A few weekends ago, Brad and I went to Boulder to visit Megan and Ward. It was wonderful to meet the man who makes my friend so happy, and as I'd expected, Ward is a helluva guy. Funny. Supportive. Smart. Skilled at making things out of wood and steel. Nice to be around. I really like him.
In addition to meeting Ward and hanging out with Megan, Boulder afforded Brad the opportunity to climb with his buddy Fremont in Eldorado Canyon, which is one of my favorite places in the world. I didn’t climb, but I did boulder a bit on Sunday.
I miss Boulder almost as much as I miss Megan, who has been a sound voice in my life since our first run to the old airstrip in Carbondale, probably a month after we met. (That private airstrip, incidentally, is reportedly how Hunter S. Thompson got his drugs into Aspen. Entirely hearsay, but nevertheless, running up to it always made me feel part of the Gonzo Journalism movement.)
Megan is far kinder and more forgiving than I am, and her actions always make me act a little more nicely than I otherwise would. At the same time, she’s got a better sense of humor than 99.9% of the people in the world, and can make me laugh like few others. David Sedaris and Stephen Colbert excepted. Oh, and Germans. The Germans always make me laugh, with their “make photo” and their, “Schnell! Schnell!”
Saturday, after wandering through town and patronizing my favorite outdoor store (I needed new climbing shoes, and I like to support Outdoor Divas as much as possible), I went for a beautiful run up the Creek Path and into Boulder Canyon. Along the way, I passed moms pushing Chariots, adolescents pushing drugs, professional runners (actually, they passed me), speed-walking co-eds, labs straining against their leashes, homeless people sleeping on blankets, drummers pounding out beats, frat boys tossing footballs, high school girls trying to get their attention, old men mediating, couples napping by the river, families picnicking in the shade by the library and cyclists trying to cross town. It was Boulder – all of it mixed up and interacting – as diverse and beautiful as I remember. (It really is diverse, even though many people would have you believe otherwise.)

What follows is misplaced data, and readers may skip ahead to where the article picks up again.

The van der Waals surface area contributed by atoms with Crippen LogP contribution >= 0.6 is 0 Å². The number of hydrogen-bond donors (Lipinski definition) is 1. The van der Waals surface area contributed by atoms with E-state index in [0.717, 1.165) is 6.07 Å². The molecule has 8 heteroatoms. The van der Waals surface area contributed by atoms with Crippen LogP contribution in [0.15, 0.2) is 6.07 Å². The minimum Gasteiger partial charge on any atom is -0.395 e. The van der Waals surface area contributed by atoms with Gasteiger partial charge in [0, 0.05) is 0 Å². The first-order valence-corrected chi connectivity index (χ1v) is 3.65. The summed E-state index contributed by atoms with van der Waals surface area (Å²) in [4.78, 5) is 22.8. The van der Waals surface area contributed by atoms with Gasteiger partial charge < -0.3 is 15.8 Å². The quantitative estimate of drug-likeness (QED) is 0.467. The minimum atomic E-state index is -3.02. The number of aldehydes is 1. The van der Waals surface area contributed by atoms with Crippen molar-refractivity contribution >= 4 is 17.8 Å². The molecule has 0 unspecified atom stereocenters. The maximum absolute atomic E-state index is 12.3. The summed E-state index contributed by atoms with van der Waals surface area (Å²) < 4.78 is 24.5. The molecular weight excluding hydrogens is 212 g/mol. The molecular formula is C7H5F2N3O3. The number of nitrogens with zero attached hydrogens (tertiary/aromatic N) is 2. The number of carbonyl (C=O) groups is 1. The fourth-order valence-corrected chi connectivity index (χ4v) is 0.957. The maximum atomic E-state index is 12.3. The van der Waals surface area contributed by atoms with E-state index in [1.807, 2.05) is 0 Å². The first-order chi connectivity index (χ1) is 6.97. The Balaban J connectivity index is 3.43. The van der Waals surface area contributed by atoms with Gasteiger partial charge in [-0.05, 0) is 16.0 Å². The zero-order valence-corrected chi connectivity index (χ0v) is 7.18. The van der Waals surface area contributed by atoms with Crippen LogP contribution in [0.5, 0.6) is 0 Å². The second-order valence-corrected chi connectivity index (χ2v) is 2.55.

The night before, when Brad and I got into town, we went with Megan and Ward to the Med, which was always one of my favorite restaurants. As soon as we walked in, we saw two old friends, Chuck and Jonny, and found a small table in a crowded section across from the rowdy bar. Perfect. I’m not being sarcastic; it was perfect. It was busy and noisy and hard to hear and overwhelming, and it was nice to just sit with friends and drink vodka lemonades and talk and soak in the Boulder of it all: college girls dressed like hookers, dirty climbers with leaves in their hair, older academics frowning around and playboys out-talking each other at the bar. Everyone was different, and everyone was fine with that. I think I saw Matisyahu, but Megan says it wasn’t him.
Over the weekend, Megan and I went for a couple hikes around Flagstaff and Chautauqua, and I realized how much I miss her company, her advice and the Front Range.
As Brad and I walked through the parking lot of the Salt Lake airport after landing Sunday night, I focused on the thwacks of our wheelie bags rolling over the cracks in the pavement.
Boulder was my first great love, even though my years there weren’t always easy and blissful. In fact, they were peppered with hard lessons, heartbreak and loneliness, but still Boulder remains foremost in my heart, the setting for many of my fondest memories and a place I'd love to live someday with Brad and Arnie and Red.
Thwack, step step, thwack. Brad sped up on the down-ramp, and I shifted my interest from thwacking in unison to thwacking on opposing beats - first his heavy bag (filled with climbing gear), thwack, then my light one (filled with clothing that I didn’t need or wear), thwack. Thwack thwack.
I wondered if anyone else does things like that - listen for rhythms or actively change course to create rhythms out of the banal. I suppose the childhood warning, "step on a crack, break your mother's back," is of the same vein – a superstition that affects kids' footing the way my need for emotional stability affects my thwacking of wheelie bags.
It's probably not normal, but it’s a defense mechanism I use to avoid thinking about the things that might hurt, the things I’d rather avoid. It provided my mind with a safe task that didn't involve picturing the Flatirons at dusk, or the Mesa Trail at Dawn, or climbing in Eldorado after work. It allowed me some presence instead of situating me firmly in my life 10 years ago, when I arrived in Boulder a naive intern.